Joshua Schrier

Joshua Schrier
Kim B. and Stephen E. Bepler Chair
Professor of Chemistry
Physical Chemistry, Computational Chemistry, Machine learning for chemical experiments

Email: [email protected]
Office: JMH 616
Lab: JMH 620
Phone: 718-817-4453
Linked-In Profile

    • Professor at Fordham University (2018-)
    • Kim B. And Stephen E. Bepler Chair in Chemistry at Fordham University (2018-)
    • Department chair at Haverford College 2017-2018
    • Associate professor at Haverford College 2015-2018
    • Assistant profesor at Haverford College 2008-2015
    • Luis W. Alvarez Postdoctoral Fellow at Lawrence Berkeley National Laboratory (2005-2008)
    • Ph.D. in Chemistry (Physical/Theoretical) from University of California, Berkeley
    • B. Sc. In Chemistry and Biochemistry (summa cum laude) from St. Peter's College

    Joshua A. Schrier comes to Fordham from Haverford College, where he has amassed an impressive record of research into the computational design of new materials for use in information and energy technology. He has authored 44 peer-reviewed papers, most of which were published with his undergraduate students. His research lies at the intersection of quantum mechanics, chemistry, and computational science, with bearing on low-cost electronics, photovoltaics, and batteries needed for the widespread adoption of renewable energy.

    While at Haverford, he received a prestigious Henry Dreyfus Teacher-Scholar Award, served as a Fulbright scholar at the Fritz Haber Institute of the Max Planck Society, and obtained more than $8.6 million in external funding. He earned his doctorate from the University of California, Berkeley, in 2005 and served as Luis W. Alvarez postdoctoral fellow at the Lawrence Berkeley National Laboratory before joining Haverford College in 2008. In 2017, Professor Schrier published a textbook focused on applying modern computational techniques to the chemistry curriculum.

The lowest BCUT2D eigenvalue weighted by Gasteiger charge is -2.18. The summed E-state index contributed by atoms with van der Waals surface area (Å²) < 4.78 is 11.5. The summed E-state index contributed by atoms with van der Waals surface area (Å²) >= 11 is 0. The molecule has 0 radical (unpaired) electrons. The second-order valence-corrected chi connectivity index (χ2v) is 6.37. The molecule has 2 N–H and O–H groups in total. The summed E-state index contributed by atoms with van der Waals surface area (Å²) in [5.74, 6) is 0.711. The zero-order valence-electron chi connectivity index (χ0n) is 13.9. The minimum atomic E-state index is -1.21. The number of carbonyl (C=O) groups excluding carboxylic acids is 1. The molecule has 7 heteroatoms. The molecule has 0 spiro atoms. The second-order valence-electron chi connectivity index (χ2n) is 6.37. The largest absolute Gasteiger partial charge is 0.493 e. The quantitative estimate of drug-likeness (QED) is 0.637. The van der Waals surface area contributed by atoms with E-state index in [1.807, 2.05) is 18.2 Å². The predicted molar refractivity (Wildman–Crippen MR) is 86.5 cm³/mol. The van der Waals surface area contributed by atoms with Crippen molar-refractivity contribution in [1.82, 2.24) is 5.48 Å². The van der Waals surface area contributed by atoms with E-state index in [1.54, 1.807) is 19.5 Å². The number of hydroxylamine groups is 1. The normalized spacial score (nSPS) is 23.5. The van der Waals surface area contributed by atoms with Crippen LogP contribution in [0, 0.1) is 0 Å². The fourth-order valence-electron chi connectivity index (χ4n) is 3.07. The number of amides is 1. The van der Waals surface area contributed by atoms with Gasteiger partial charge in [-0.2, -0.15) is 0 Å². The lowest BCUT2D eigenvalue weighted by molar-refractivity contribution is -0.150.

• My main interest is in using computers to accelerate the discovery of new materials, by using a combination of physics-based simulations, cheminformatics, machine learning, and automated experimentation.  The promises and challenges of these efforts have been summarized in recent workshop reports by NIST and DOE, the Mission Innovation initiative, and the NSF.  More generally, I am interested in the integration of modern computational techniques into the chemistry curriculum at all levels.

    I am currently leading a multi-institutional effort to develop a robotic system—capable of performing the equivalent of a year of human experimentation in less than a week of operation—for the discovery of new organohalide perovskite materials.  This project was highlighted at the 2019 DARPA AI Colloquium.  Capturing a comprehensive description of the experiment in machine readable form allows us to apply machine learning methods to accelerate the discovery of new materials and extract new thermodynamic rules for perovskite formation, and provide comprehensive, reproducible and   A second effort is an initiative to harness the unpublished failures and marginal successes in laboratory notebooks ("dark reactions"), turn them into digital data, and use that to advance hydrothermal synthesis of templated metal oxide materials.  A subproject within this effort is the role human factors in scientific decision making, and development of methods to improve the quality of experiment plans.

  • Please see Google Scholar for a complete list of publications.
    (* denotes undergraduate student co-authors)

    J. Schrier, Introduction to Computational Physical Chemistry (Mill Valley, California:  University Science Books, 2017) 505pp.

    X. Jia*, A. Lynch*, Y. Huang*, M. Danielson*, I. Lang’at*, A. Milder*, A. E. Ruby*, H. Wang*, S. A. Friedler, A. J. Norquist, J. Schrier, “Anthropogenic biases in chemical reaction data hinder exploratory inorganic synthesis” Nature (in press, 2019)

    Z. Li, M. Ani Najeeb, L. Alves*, A. Z. Sherman*, P. Cruz Parilla*, I. M. Pendleton, M. Zeller, J. Schrier, A. J. Norquist, E. M. Chan, "Robot-Accelerated Perovskite Investigation and Discovery (RAPID): 1. Inverse Temperature Crystallization" (submitted, 2019)

    I. M. Pendleton, G. Cattabriga, Z. Li, M. Ani Najeeb, S. A. Friedler, A. J. Norquist, E. Chan, J. Schrier, “Experiment Specification, Capture and Laboratory Automation Technology (ESCALATE): A software pipeline for automated chemical experimentation and data management” MRS Communications (published online June 2019) doi:10.1557/mrc.2019.72

    P. Raccuglia*, K. C. Elbert*, P. D. F. Adler, C. Falk*, M. B. Wenny*, A. Mollo*, M. Zeller, S. A. Friedler, J. Schrier, A. J. Norquist, “Machine learning assisted materials discovery using failed experiments” Nature 533, 73-76 (2016) doi:10.1038/nature17439